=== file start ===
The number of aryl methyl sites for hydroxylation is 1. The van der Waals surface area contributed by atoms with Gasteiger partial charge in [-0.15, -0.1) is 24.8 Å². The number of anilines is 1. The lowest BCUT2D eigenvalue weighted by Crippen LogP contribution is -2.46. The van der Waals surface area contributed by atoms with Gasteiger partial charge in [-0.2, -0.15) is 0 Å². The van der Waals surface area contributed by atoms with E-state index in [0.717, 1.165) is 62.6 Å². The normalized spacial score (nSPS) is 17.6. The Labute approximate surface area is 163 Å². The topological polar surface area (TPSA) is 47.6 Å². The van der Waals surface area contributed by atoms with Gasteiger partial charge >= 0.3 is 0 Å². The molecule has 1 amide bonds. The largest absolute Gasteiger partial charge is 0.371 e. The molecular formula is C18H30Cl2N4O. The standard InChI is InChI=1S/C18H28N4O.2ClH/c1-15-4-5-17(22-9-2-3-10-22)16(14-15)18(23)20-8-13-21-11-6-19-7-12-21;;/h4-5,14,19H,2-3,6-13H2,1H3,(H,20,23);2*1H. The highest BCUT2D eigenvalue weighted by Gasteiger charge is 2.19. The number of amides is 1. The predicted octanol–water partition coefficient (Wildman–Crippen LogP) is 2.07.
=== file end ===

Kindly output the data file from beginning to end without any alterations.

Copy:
The number of aryl methyl sites for hydroxylation is 1. The van der Waals surface area contributed by atoms with Gasteiger partial charge in [-0.15, -0.1) is 24.8 Å². The number of anilines is 1. The lowest BCUT2D eigenvalue weighted by Crippen LogP contribution is -2.46. The van der Waals surface area contributed by atoms with Gasteiger partial charge in [-0.2, -0.15) is 0 Å². The van der Waals surface area contributed by atoms with E-state index in [0.717, 1.165) is 62.6 Å². The normalized spacial score (nSPS) is 17.6. The Labute approximate surface area is 163 Å². The topological polar surface area (TPSA) is 47.6 Å². The van der Waals surface area contributed by atoms with Gasteiger partial charge >= 0.3 is 0 Å². The molecule has 1 amide bonds. The largest absolute Gasteiger partial charge is 0.371 e. The molecular formula is C18H30Cl2N4O. The standard InChI is InChI=1S/C18H28N4O.2ClH/c1-15-4-5-17(22-9-2-3-10-22)16(14-15)18(23)20-8-13-21-11-6-19-7-12-21;;/h4-5,14,19H,2-3,6-13H2,1H3,(H,20,23);2*1H. The highest BCUT2D eigenvalue weighted by Gasteiger charge is 2.19. The number of amides is 1. The predicted octanol–water partition coefficient (Wildman–Crippen LogP) is 2.07.